An Overview of Goodwill in Business Deals
Many business owners don’t understand the concept of goodwill or how to calculate it. When a buyer is willing to pay a premium price for a business, far more than the company’s assets would typically dictate, that is considered goodwill. Any company can benefit from understanding how goodwill is cultivated and increasing it within their operations.
What is Goodwill?
Goodwill can be as simple as your company having an exceptional reputation and a very loyal base of customers. Often highly sought-after technology can be a part of goodwill. In other cases, goodwill can be in the form of IP or desirable domain names. However, as you can imagine, it is difficult to put a specific price on these kinds of benefits. When a business involving goodwill is sold, it can be very challenging to determine a fair amount for a business, since subjective values are involved. In some cases, it can even be overvalued by the buyer. Your Business Broker or M&A Advisor will take goodwill into account when determining a fair and reasonable company’s valuation.
The Case of Personal Goodwill In some cases, a company’s goodwill is personal. This is often due to an owner or a professional building personal goodwill with customers or clients. Oftentimes this is a relationship built over a period of time. In these cases, the goodwill is not necessarily transferable. The business is associated with a person who is often the founder of the company. You will typically see this kind of situation with dental and doctor’s practices, law offices, accountants, tradesmen, etc. So how does personal goodwill impact the sale of the business? When you sell it might be natural that the buyer will want protection in case the business faces a downturn when the current management departs. What can work for the buyers and sellers is for the business owner to agree to stay onboard for a designated period of time. This can help ease the transition to the new business owner and retain clients or customers. In other cases, the buyer and seller arrange an “earn out.” Any lost business is factored at the end of the year, and then a percentage is subtracted from the amount owed to the seller. In some cases, funds are placed in escrow and adjustments are made depending on the performance of the business.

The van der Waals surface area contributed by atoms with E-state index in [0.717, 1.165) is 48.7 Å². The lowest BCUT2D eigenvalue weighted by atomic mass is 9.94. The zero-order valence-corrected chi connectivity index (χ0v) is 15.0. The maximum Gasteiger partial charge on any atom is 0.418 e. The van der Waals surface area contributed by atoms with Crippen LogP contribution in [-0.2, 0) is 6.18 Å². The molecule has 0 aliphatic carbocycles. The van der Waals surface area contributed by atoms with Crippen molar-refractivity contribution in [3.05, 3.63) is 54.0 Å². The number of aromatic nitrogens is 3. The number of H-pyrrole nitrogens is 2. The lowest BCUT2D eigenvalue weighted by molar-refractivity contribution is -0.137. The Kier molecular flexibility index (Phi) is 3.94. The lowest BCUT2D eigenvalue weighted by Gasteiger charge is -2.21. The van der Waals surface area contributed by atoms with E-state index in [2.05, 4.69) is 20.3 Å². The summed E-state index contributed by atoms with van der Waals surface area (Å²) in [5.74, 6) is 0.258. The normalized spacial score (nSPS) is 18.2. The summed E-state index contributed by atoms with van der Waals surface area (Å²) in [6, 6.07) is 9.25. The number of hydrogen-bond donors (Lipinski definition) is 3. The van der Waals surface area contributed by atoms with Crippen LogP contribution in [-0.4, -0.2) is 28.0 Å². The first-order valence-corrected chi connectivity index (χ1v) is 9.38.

If you are buying or selling a business that involves personal goodwill, your situation may be different from that of the majority of other businesses. However, a Business Broker or M&A Advisor can guide you through the process and ensure that all parties are satisfied. Copyright: Business Brokerage Press, Inc.